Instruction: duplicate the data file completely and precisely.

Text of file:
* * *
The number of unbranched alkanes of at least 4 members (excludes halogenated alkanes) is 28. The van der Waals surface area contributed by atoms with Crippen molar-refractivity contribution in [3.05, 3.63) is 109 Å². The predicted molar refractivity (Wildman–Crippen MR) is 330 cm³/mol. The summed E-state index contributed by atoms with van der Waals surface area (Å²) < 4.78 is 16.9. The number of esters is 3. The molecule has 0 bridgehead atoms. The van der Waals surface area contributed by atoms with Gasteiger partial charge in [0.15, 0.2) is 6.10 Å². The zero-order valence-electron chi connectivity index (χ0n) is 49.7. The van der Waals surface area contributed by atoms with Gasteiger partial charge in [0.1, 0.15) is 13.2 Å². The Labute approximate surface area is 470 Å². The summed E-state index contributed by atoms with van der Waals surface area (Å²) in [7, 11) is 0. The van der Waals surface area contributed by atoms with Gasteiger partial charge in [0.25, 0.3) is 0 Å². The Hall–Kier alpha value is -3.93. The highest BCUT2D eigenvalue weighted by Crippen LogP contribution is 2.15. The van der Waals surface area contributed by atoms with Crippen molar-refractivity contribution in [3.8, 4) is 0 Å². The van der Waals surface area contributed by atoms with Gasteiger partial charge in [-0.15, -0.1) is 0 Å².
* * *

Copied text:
The number of unbranched alkanes of at least 4 members (excludes halogenated alkanes) is 28. The van der Waals surface area contributed by atoms with Crippen molar-refractivity contribution in [3.05, 3.63) is 109 Å². The predicted molar refractivity (Wildman–Crippen MR) is 330 cm³/mol. The summed E-state index contributed by atoms with van der Waals surface area (Å²) < 4.78 is 16.9. The number of esters is 3. The molecule has 0 bridgehead atoms. The van der Waals surface area contributed by atoms with Gasteiger partial charge in [0.15, 0.2) is 6.10 Å². The zero-order valence-electron chi connectivity index (χ0n) is 49.7. The van der Waals surface area contributed by atoms with Gasteiger partial charge in [0.1, 0.15) is 13.2 Å². The Labute approximate surface area is 470 Å². The summed E-state index contributed by atoms with van der Waals surface area (Å²) in [7, 11) is 0. The van der Waals surface area contributed by atoms with Gasteiger partial charge in [0.25, 0.3) is 0 Å². The Hall–Kier alpha value is -3.93. The highest BCUT2D eigenvalue weighted by Crippen LogP contribution is 2.15. The van der Waals surface area contributed by atoms with Crippen molar-refractivity contribution in [3.8, 4) is 0 Å². The van der Waals surface area contributed by atoms with Gasteiger partial charge in [-0.15, -0.1) is 0 Å².